Economists had expected the unemployment rate to drop to 335,000 last week, but instead the number of unemployed workers dropped to just 358,000, a reduction of 15,000. However, the statistics werent’ very clear, since the analysts had to adjust the figure for government workers applying for unemployment due to the government shutdown. Furthermore, a computer glitch in the state of California made numbers there hard to rely on, according to Lindsey Piegza, chief economist with Sterne Agee & Leach in Chicago.
The computer glitch has left the Food Stamp Office and Xerox at odds with each other, as both blame the other for the system failure that led to the government’s inability to determine an individual’s food stamp limit for about two days in 17 states. The situation led to food stamp recipients clearing the shelves of some stores, including a few Wal-Mart stores in Louisiana. The incident has prompted government threats that those states won’t allow any food stamp recipients to draw their money in November.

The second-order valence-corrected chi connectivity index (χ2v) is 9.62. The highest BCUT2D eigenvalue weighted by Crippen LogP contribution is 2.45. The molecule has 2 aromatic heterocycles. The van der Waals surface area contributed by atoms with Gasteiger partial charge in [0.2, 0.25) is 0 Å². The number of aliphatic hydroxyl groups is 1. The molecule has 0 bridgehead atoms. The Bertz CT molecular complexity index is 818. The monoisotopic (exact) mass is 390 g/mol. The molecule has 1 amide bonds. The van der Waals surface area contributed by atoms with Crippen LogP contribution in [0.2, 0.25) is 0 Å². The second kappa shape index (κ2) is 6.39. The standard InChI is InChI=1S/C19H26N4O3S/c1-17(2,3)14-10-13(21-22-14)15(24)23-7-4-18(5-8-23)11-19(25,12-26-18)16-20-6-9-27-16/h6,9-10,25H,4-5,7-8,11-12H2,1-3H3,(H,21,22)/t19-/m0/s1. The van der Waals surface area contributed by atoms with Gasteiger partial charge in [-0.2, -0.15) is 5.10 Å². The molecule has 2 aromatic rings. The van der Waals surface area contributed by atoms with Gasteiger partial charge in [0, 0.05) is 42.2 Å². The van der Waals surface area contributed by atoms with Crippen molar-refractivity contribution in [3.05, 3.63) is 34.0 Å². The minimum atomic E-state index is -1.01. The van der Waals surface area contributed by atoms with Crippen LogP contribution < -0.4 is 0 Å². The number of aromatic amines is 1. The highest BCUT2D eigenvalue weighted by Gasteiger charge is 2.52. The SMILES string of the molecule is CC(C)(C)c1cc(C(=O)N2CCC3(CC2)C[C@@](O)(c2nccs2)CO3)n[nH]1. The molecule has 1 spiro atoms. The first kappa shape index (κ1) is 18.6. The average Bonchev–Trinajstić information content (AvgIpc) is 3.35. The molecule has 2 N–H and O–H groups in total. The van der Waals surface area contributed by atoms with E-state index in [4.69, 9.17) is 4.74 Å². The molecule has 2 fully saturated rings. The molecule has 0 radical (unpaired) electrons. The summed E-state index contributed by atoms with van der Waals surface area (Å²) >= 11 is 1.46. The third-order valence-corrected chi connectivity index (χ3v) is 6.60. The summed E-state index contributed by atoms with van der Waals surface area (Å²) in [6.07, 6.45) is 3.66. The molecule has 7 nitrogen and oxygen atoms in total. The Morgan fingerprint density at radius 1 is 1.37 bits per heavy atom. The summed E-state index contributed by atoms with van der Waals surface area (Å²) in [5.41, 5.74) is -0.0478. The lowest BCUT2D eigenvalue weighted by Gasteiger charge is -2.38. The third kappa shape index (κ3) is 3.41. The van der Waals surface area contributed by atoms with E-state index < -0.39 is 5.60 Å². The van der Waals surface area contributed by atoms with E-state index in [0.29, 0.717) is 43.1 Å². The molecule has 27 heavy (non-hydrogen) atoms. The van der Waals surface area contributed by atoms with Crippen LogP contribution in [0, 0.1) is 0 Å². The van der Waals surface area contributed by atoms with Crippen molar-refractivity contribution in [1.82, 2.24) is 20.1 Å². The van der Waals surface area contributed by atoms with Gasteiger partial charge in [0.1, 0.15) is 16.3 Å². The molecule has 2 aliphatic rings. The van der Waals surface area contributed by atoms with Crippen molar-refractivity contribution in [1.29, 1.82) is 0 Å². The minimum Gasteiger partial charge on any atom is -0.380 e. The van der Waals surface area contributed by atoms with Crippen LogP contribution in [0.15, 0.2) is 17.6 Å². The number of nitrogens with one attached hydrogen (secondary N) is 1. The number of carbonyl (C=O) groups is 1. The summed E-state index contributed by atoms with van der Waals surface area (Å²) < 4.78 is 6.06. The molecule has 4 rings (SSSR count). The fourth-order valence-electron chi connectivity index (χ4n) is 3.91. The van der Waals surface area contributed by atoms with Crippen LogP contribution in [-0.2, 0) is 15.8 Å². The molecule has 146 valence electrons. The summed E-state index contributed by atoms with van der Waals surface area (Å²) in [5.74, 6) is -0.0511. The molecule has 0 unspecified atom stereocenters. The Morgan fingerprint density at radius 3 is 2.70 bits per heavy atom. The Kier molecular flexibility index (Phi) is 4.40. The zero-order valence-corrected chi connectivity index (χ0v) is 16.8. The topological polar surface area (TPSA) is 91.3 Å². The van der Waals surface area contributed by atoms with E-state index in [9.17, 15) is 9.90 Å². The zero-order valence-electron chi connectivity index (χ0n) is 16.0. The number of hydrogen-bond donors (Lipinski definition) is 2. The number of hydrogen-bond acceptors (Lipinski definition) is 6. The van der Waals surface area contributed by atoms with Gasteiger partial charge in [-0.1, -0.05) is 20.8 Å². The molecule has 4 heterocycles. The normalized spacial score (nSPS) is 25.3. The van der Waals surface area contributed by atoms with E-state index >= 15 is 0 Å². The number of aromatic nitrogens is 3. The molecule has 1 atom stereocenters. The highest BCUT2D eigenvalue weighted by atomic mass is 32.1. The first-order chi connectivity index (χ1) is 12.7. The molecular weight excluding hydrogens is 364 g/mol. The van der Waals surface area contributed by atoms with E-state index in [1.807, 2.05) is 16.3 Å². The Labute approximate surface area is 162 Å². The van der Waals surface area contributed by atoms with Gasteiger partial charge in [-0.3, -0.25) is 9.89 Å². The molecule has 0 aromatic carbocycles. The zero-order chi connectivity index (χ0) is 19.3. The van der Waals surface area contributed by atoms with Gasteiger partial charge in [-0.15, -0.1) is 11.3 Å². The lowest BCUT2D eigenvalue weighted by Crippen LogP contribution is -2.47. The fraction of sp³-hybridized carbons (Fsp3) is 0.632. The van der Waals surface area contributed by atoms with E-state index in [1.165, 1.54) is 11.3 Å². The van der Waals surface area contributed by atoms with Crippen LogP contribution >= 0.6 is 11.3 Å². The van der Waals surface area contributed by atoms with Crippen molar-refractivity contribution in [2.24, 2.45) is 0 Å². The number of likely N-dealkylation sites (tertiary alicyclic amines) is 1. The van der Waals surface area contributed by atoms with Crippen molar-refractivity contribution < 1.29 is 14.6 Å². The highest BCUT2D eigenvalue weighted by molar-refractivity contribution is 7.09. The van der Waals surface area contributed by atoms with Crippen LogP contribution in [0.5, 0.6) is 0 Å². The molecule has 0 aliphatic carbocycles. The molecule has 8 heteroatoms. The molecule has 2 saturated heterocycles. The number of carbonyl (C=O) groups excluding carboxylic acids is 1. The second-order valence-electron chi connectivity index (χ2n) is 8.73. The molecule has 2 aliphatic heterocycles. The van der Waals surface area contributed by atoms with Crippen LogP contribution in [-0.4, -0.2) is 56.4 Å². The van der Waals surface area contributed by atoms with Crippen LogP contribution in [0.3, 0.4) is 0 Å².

Meanwhile, it appears the manufacturing sector in the Mid-Atlantic region showed positive gains this week, but the actual numbers are muddied for the same reasons: the government shutdown and the California computer glitch. However, the manufacturing expansion was slower for the month of October than for September of this year. This is according to the Philadelphia Federal Reserve Bank business activity index, which has shown positive signs of growth for the past six months.
According to the most recent accounts, the state of California was forwarned about the computer problem before it happened, yet did nothing to stop the upgrade which caused the virtual collapse of the food stamp system in 17 states. Even after wide scale problems became obvious, the operators of the system downplayed the problems and took no steps to right the situation.
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